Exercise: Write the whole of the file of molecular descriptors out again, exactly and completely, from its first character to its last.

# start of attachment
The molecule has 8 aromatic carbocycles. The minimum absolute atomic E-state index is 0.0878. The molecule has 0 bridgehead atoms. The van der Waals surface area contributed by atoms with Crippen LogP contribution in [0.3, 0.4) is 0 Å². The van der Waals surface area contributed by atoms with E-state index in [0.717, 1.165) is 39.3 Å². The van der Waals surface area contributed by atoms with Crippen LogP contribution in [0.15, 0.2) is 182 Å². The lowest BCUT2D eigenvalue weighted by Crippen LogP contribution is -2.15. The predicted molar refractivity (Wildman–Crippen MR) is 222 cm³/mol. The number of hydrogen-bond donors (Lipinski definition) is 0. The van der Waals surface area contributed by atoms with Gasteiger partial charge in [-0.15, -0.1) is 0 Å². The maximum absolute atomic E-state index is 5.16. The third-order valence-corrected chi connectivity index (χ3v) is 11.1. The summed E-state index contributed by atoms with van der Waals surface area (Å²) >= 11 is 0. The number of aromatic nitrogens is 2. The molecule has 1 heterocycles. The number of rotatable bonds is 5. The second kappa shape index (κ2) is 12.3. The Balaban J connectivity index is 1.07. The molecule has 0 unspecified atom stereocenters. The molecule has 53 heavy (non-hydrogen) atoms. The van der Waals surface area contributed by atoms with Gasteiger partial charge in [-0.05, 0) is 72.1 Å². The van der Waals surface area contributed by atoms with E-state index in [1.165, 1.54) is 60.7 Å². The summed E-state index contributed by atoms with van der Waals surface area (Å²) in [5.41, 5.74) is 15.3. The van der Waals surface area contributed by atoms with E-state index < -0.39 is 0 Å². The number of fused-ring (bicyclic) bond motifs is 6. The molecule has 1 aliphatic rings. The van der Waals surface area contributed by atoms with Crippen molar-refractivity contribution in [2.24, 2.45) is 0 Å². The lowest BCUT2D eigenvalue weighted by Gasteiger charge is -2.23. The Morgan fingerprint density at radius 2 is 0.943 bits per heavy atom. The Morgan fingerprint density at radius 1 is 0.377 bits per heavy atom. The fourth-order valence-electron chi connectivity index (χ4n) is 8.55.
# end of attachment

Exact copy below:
The molecule has 8 aromatic carbocycles. The minimum absolute atomic E-state index is 0.0878. The molecule has 0 bridgehead atoms. The van der Waals surface area contributed by atoms with Crippen LogP contribution in [0.3, 0.4) is 0 Å². The van der Waals surface area contributed by atoms with E-state index in [0.717, 1.165) is 39.3 Å². The van der Waals surface area contributed by atoms with Crippen LogP contribution in [0.15, 0.2) is 182 Å². The lowest BCUT2D eigenvalue weighted by Crippen LogP contribution is -2.15. The predicted molar refractivity (Wildman–Crippen MR) is 222 cm³/mol. The number of hydrogen-bond donors (Lipinski definition) is 0. The van der Waals surface area contributed by atoms with Gasteiger partial charge in [-0.15, -0.1) is 0 Å². The maximum absolute atomic E-state index is 5.16. The third-order valence-corrected chi connectivity index (χ3v) is 11.1. The summed E-state index contributed by atoms with van der Waals surface area (Å²) >= 11 is 0. The number of aromatic nitrogens is 2. The molecule has 1 heterocycles. The number of rotatable bonds is 5. The second kappa shape index (κ2) is 12.3. The Balaban J connectivity index is 1.07. The molecule has 0 unspecified atom stereocenters. The molecule has 53 heavy (non-hydrogen) atoms. The van der Waals surface area contributed by atoms with Gasteiger partial charge in [-0.05, 0) is 72.1 Å². The van der Waals surface area contributed by atoms with E-state index in [1.165, 1.54) is 60.7 Å². The summed E-state index contributed by atoms with van der Waals surface area (Å²) in [5.41, 5.74) is 15.3. The van der Waals surface area contributed by atoms with E-state index < -0.39 is 0 Å². The number of fused-ring (bicyclic) bond motifs is 6. The molecule has 1 aliphatic rings. The van der Waals surface area contributed by atoms with Crippen molar-refractivity contribution in [2.24, 2.45) is 0 Å². The lowest BCUT2D eigenvalue weighted by Gasteiger charge is -2.23. The Morgan fingerprint density at radius 2 is 0.943 bits per heavy atom. The Morgan fingerprint density at radius 1 is 0.377 bits per heavy atom. The fourth-order valence-electron chi connectivity index (χ4n) is 8.55.